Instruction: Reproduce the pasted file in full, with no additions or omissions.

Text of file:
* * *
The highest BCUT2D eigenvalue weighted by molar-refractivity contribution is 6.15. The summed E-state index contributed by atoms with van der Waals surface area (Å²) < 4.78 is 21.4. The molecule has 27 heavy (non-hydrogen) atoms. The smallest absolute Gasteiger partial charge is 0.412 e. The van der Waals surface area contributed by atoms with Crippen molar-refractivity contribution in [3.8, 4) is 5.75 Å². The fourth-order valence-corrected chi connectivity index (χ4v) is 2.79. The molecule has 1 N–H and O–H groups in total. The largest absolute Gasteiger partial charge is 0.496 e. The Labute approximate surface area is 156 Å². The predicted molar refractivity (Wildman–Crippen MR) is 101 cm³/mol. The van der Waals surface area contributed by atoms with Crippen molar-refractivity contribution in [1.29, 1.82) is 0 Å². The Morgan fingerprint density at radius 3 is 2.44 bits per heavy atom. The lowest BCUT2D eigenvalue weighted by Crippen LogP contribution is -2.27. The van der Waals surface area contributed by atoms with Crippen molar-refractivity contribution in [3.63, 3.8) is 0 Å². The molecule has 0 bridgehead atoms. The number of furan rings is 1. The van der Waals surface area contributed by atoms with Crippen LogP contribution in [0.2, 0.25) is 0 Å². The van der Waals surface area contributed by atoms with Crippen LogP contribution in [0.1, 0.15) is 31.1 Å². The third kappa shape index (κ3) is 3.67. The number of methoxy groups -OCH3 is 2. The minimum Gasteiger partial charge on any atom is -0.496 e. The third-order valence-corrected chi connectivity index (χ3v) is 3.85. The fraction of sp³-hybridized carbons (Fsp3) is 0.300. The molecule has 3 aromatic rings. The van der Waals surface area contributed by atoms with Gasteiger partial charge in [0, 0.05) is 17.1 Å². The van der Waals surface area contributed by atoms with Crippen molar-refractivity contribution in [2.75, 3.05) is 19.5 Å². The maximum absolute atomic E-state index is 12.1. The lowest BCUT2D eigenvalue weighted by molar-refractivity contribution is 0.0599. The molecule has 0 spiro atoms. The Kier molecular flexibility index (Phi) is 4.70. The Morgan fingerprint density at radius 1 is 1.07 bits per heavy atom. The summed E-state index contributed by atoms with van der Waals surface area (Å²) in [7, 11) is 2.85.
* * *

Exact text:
The highest BCUT2D eigenvalue weighted by molar-refractivity contribution is 6.15. The summed E-state index contributed by atoms with van der Waals surface area (Å²) < 4.78 is 21.4. The molecule has 27 heavy (non-hydrogen) atoms. The smallest absolute Gasteiger partial charge is 0.412 e. The van der Waals surface area contributed by atoms with Crippen molar-refractivity contribution in [3.8, 4) is 5.75 Å². The fourth-order valence-corrected chi connectivity index (χ4v) is 2.79. The molecule has 1 N–H and O–H groups in total. The largest absolute Gasteiger partial charge is 0.496 e. The Labute approximate surface area is 156 Å². The predicted molar refractivity (Wildman–Crippen MR) is 101 cm³/mol. The van der Waals surface area contributed by atoms with Crippen molar-refractivity contribution in [1.29, 1.82) is 0 Å². The Morgan fingerprint density at radius 3 is 2.44 bits per heavy atom. The lowest BCUT2D eigenvalue weighted by Crippen LogP contribution is -2.27. The van der Waals surface area contributed by atoms with Crippen molar-refractivity contribution in [3.63, 3.8) is 0 Å². The molecule has 0 bridgehead atoms. The number of furan rings is 1. The van der Waals surface area contributed by atoms with Crippen LogP contribution in [0.2, 0.25) is 0 Å². The van der Waals surface area contributed by atoms with Crippen LogP contribution in [0.1, 0.15) is 31.1 Å². The third kappa shape index (κ3) is 3.67. The number of methoxy groups -OCH3 is 2. The minimum Gasteiger partial charge on any atom is -0.496 e. The third-order valence-corrected chi connectivity index (χ3v) is 3.85. The fraction of sp³-hybridized carbons (Fsp3) is 0.300. The molecule has 3 aromatic rings. The van der Waals surface area contributed by atoms with Gasteiger partial charge in [0, 0.05) is 17.1 Å². The van der Waals surface area contributed by atoms with Crippen molar-refractivity contribution in [2.75, 3.05) is 19.5 Å². The maximum absolute atomic E-state index is 12.1. The lowest BCUT2D eigenvalue weighted by molar-refractivity contribution is 0.0599. The molecule has 0 spiro atoms. The Kier molecular flexibility index (Phi) is 4.70. The Morgan fingerprint density at radius 1 is 1.07 bits per heavy atom. The summed E-state index contributed by atoms with van der Waals surface area (Å²) in [7, 11) is 2.85.